Rick Potts, director of the National Museum of Natural History’s Human Origins Program, is the lead author on one of the three Science publications that describe the adaptive challenges that early humans faced during this phase of evolution, to which Faith contributed. Alison Brooks, professor of anthropology at George Washington University’s Center for the Advanced Study of Human Paleobiology and an associate of the museum’s Human Origins Program, is lead author on the paper that focuses on the evidence of early resource exchange and use of coloring materials in the Olorgesailie Basin. A third paper, by Alan Deino at the Berkeley Geochronology Center and colleagues, details the chronology of the Middle Stone Age discoveries.
The first evidence of human life in the Olorgesailie Basin comes from about 1.2 million years ago. For hundreds of the thousands of years, people living there made and used large stone-cutting tools called handaxes. Beginning in 2002, the Human Origins Program team discovered a variety of smaller, more carefully shaped tools in the basin. Isotopic dating by Deino and collaborators revealed that the tools were surprisingly old—made between 320,000and 305,000 years ago. These tools were carefully crafted and more specialized than the large, all-purpose handaxes. While the handaxes of the earlier era were manufactured using local stones, the Smithsonian team found small stone points made of non-local obsidian at their Middle Stone Age sites. The team also found larger, unshaped pieces of the sharp-edged volcanic stone at Olorgesailie, which has no obsidian source of its own. The diverse chemical composition of the artifacts matches that of a wide range of obsidian sources in multiple directions 15 to 55 miles away, suggesting exchange networks were in place to move the valuable stone across the ancient landscape.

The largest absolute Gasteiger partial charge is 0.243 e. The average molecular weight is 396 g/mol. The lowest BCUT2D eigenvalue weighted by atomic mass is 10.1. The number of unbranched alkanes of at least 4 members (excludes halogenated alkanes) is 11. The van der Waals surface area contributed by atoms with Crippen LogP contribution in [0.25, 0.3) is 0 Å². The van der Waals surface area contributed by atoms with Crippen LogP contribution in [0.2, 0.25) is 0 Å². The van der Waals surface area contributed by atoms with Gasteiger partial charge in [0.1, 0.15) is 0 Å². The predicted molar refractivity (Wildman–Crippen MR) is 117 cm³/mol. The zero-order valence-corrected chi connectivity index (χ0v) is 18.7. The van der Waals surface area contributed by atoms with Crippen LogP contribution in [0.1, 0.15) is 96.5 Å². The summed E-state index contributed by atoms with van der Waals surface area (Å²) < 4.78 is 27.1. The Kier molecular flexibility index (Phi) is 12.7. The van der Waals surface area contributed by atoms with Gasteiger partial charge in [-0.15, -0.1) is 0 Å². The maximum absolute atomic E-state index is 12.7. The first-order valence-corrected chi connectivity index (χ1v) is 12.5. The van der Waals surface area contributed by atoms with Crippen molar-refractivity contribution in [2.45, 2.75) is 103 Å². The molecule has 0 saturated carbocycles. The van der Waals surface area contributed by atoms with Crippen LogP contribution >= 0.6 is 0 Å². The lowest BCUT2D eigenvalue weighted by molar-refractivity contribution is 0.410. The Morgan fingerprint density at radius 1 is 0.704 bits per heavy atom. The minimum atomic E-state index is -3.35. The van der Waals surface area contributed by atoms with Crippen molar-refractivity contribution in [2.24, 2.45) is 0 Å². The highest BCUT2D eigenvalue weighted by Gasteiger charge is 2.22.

The team also discovered black and red rocks—manganese and ocher—at the sites, along with evidence that the rocks had been processed for use as coloring material. “We don’t know what the coloring was used on, but coloring is often taken by archeologists as the root of complex symbolic communication,” Potts said. “Just as color is used today in clothing or flags to express identity, these pigments may have helped people communicate membership in alliances and maintain ties with distant groups.”
The research teams for the three studies published in Science include collaborators from the following institutions: the Smithsonian Institution, the National Museums of Kenya, George Washington University, the Berkeley Geochronology Center, the National Science Foundation, the University of Illinois at Urbana-Champaign, the University of Missouri, the University of Bordeaux (Centre National de la Recherche Scientifique), the Natural History Museum/Department of Anthropology at the University of Utah, Harvard University, Santa Monica College, the University of Michigan, the University of Connecticut, Emory University, the University of Bergen, Hong Kong Baptist University and the University of Saskatchewan. Funding for this research was provided by the Smithsonian, the National Science Foundation and George Washington University.
Original version of this adapted release available at: https://newsdesk.si.edu